Friday, January 15, 1999 Published at 18:40 GMT
Fighting back at ebola
The Democratic Republic of Congo has seen the worst of ebola
Gareth Jones reports on attempts to avoid another outbreak of the deadly ebola virus
In the middle of the West African rainforest a unique research project is underway.
The disease is ebola and the next six months may prove crucial for the scientists' quest.
In the middle of the night deep in the forest of Ivory Coast, scientists test the blood of a bat in the hunt for one of the world's deadliest viruses.
In 1995 a single ebola outbreak killed 245 in the town of Kikwit, in former Zaire.
It has one of the highest mortality rates of any disease, with at least four out of five of those infected bleeding to death. Since 1976 there have been nine major ebola incidents - scientists urgently need to know more about it.
Dr Pierre Formenty is one of several international virus hunters trying to find out. The World Health Organization has built an arial walkway high up in the rainforest of Ivory Coast close to the site of an ebola outbreak in chimpanzees four years ago.
Every day in the rainy season Dr Formenty sets traps for animals suspected of hosting the virus. Scientists are narrowing the hunt down to the forest canopy and believe they are getting closer.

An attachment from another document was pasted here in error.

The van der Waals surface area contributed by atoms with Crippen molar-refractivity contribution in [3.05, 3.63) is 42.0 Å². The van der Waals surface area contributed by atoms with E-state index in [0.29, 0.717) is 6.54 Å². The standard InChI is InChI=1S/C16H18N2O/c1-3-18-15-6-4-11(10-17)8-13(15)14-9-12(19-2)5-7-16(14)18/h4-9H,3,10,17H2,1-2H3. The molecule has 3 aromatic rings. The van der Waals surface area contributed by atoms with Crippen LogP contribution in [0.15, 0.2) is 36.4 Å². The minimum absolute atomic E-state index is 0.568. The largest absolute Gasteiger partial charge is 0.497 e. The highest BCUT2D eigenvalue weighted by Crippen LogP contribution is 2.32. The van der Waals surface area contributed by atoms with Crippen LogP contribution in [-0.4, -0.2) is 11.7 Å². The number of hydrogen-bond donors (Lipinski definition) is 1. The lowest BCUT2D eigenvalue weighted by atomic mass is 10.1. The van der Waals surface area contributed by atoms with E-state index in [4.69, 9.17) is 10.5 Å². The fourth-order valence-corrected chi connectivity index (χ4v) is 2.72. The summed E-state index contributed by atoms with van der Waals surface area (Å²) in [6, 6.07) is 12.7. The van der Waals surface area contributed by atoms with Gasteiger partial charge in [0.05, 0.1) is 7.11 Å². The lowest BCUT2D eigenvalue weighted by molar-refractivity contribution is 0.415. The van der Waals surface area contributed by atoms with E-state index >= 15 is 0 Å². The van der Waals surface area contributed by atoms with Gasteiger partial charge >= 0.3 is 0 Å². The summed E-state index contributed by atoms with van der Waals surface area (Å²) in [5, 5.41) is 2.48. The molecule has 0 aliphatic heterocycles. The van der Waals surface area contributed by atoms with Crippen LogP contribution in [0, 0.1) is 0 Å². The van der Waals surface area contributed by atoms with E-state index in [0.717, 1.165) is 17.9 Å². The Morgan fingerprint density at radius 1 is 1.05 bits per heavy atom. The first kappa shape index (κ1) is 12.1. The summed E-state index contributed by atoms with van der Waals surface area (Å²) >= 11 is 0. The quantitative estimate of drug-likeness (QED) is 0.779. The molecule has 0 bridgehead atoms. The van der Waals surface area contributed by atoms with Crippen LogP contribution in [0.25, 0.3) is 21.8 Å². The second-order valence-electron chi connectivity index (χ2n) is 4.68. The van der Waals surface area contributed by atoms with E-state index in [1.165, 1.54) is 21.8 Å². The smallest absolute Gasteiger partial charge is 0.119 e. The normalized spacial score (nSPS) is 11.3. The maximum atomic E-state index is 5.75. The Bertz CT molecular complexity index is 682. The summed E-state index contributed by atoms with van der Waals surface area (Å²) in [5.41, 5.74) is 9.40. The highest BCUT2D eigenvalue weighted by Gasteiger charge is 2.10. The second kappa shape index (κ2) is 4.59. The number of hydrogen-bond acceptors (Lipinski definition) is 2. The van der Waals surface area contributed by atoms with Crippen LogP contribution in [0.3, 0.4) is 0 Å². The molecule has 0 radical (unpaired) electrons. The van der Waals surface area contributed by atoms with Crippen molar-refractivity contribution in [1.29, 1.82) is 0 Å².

It is thought that humans get ebola by coming into contact with infected chimpanzees or monkeys. But researchers think its origins lie further down the food chain - in plants, small mammals or insects.
Having trapped the animals, the dangerous work at the forest research station now begins. When a virologist handles anything with suspected ebola, the most stringent precautions are needed. A Swiss scientist dissecting a chimp in 1994 contracted the virus and almost died.
"One of these animals may have ebola. If you forget to be attentive in your work it could be deadly for you."
So far 1,800 mammals and 300 birds have been tested and all shown up negative for the virus.
That leaves Dr Formenty homing in on his chief suspects - bats. He says that catching them in the forest canopy has revealed how little we know about these animals. But it will be another six months before tests become sophisticated enough to prove if they are indeed the hosts.
If so, more research on their behaviour will be needed to try to predict the next outbreak.
As human populations encroach further into the rainforest in search of food, fuel and land, such research is vital. And not just on ebola, but on the increasing number of strange viruses with which humans are now coming into contact.
"Viruses are now taking advantage of each other to cause damage to human populations," says Dr Formenty.
The experts behind this project are deeply concerned about emerging viruses. In the past 20 years 30 new diseases have been reported - many of them spreading from animals to humans.
Whatever the outcome of the search for the origins of ebola, scientists are still a long way from meeting the challenge of the world's newly emerging diseases.